Japanese exports of farm and marine products are growing on an unprecedented scale, thanks in part to the expanded use of refrigerated delivery services, which ensure that fresh foods are delivered promptly and at their seasonal best.
The trend is only likely to gather momentum given the growing popularity and higher profile of Japanese cuisine due to its listing in 2013 as a UNESCO Intangible Cultural Heritage and as more overseas tourists visit Japan and acquire a taste for local dishes.
A recent report by the Ministry of Agriculture, Forestry and Fisheries indicated that the value of Japan’s farm, forestry and marine product exports is certain to hit a record high.
It said the preliminary value of the country’s exports between January and October was ¥602.9 billion, up 23.2 percent from the year before, putting it on track to eclipse the previous record of ¥611.7 billion set in 2014.
With demand for Japanese products growing, Yamato Transport Co., the top-ranked door-to-door parcel delivery service provider, hopes its service offering temperature and humidity control will help boost food exports.
“We hope to play a role in enhancing competitiveness among Japanese producers and expanding their business scope,” said Katsuhiko Umetsu, head of Yamato’s global business division.
Since beginning a chilled delivery service to Hong Kong in October 2013, Yamato’s service has expanded to cover Singapore and Taiwan. The fastest deliveries arrive the following day.
“Japanese people put great emphasis on shun — when farm and marine products are at their seasonal best. Producers want their products to be consumed at the prime season and we want to respond to that request through our chilled delivery service,” said Umetsu.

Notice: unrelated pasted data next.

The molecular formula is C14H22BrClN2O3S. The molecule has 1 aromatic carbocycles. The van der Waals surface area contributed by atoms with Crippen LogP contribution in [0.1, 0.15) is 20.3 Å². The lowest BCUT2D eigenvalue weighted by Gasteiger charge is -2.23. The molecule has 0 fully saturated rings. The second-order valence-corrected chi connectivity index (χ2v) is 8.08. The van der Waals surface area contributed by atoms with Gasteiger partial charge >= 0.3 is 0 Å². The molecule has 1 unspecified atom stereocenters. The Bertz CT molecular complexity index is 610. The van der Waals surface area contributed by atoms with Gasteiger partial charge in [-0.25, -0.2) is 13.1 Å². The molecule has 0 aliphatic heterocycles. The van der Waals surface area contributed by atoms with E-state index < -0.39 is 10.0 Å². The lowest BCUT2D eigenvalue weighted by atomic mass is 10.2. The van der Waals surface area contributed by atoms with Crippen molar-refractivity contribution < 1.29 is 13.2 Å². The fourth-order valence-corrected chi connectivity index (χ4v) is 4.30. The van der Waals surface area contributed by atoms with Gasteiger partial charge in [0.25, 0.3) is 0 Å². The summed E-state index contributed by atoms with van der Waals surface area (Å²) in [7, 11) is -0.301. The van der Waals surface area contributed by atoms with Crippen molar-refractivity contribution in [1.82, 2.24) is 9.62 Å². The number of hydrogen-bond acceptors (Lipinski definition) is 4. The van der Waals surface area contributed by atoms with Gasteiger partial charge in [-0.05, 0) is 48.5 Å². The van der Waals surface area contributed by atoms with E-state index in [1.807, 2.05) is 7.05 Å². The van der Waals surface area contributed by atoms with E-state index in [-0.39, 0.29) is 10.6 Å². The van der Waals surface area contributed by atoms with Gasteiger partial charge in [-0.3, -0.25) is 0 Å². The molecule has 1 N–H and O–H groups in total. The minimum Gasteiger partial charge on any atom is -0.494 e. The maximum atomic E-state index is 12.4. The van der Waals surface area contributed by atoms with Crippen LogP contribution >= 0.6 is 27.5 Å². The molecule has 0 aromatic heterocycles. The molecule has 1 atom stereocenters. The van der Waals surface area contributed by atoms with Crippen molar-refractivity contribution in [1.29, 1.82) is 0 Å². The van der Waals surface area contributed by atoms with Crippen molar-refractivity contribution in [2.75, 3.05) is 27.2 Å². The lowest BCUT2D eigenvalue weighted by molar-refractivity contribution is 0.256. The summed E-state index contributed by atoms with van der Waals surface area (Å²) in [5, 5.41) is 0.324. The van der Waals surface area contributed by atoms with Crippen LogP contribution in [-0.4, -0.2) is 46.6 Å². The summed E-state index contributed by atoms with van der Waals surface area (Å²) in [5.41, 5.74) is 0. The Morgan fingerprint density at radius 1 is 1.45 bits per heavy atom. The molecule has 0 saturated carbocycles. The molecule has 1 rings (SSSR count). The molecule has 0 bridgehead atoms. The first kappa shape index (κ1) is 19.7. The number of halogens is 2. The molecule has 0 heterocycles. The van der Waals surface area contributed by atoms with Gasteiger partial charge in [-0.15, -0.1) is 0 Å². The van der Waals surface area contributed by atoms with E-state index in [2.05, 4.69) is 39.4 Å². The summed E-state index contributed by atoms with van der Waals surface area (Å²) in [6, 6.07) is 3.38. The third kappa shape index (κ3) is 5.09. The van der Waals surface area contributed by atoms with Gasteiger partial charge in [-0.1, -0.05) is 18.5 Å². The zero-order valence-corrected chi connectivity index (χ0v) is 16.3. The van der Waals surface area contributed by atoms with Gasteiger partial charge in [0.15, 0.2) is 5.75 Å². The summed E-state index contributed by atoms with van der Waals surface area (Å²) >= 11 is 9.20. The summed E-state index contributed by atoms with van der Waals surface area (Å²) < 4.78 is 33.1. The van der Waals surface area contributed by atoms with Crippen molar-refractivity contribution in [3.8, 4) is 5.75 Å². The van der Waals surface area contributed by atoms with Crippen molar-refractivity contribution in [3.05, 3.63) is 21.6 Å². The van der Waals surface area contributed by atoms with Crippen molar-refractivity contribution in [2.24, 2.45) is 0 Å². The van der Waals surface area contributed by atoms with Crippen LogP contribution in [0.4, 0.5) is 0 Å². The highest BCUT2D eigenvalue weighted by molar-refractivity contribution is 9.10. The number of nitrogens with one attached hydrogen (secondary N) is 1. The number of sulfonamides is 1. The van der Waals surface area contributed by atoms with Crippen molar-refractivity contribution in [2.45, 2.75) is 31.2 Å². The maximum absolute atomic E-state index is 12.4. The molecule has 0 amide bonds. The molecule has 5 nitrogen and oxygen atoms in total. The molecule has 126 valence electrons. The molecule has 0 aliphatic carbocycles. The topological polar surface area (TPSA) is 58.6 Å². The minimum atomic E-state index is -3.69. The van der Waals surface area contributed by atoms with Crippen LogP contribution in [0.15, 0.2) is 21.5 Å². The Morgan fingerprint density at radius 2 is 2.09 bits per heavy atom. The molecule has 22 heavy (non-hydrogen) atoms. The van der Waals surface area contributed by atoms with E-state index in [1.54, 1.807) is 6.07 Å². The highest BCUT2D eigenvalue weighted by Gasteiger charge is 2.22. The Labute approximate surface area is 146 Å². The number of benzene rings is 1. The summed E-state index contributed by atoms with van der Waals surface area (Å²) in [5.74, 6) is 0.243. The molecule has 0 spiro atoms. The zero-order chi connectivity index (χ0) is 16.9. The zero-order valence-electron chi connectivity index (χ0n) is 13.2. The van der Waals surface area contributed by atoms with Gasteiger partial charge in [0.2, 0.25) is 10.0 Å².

Beginning last year, Yamato signed agreements with Miyazaki, Kumamoto, Ehime and Aomori prefectures to help local government efforts to accelerate exports of local farm and marine products and expand their sales network.
Under the agreements, Yamato will also help with documentation, and quarantine and customs procedures, while allowing producers the convenience to send all their produce in one package.
“With the widespread use of e-commerce, the voices of consumers will become much more important,” Umetsu said. These growing voices of consumers may eventually lead to bigger business, such as from restaurants, Yamato said.
Masahito Kawano, who has operated the Genki Ippai izakaya (pub) in Hong Kong for nearly 15 years, said he imported Japanese fish, beef, as well as vegetables and seaweed only grown in Japan such as mitsuba (Japanese parsley).
“I depend on imports from Japan as some foods here are not as tasty, fresh or high quality as those in Japan,” said Kawano. “Vegetables and meat grown with Japanese technology are really very good. They are popular with the local people here, and I want to further promote Japanese foods.”
An attractive feature of Japanese produce is the huge variety, with each of the 47 prefectures having its own regional characteristics. For instance, there are at least 13 kinds of strawberries across five prefectures, according to the Agriculture & Livestock Industries Corp.
Japan Post Co., a mail delivery unit of state-owned Japan Post Holdings Co., has also started overseas deliveries of chilled and frozen foods.
Demand for such services could also grow after Japan, the United States and 10 other countries in October reached a broad agreement on a free trade deal.
While the Trans-Pacific Partnership could mean Japan will be flooded with cheap farm products from abroad, further weakening Japan’s agriculture sector by exposing it to tougher competition, some view this as a good opportunity to strengthen the sector by expanding exports.
Akkeshi fisheries cooperative in Akkeshi in Hokkaido hopes to increase exports of its famous oysters and hair crabs following the TPP agreement.
From November, the cooperative started a new service to deliver its marine products directly to people’s homes overseas.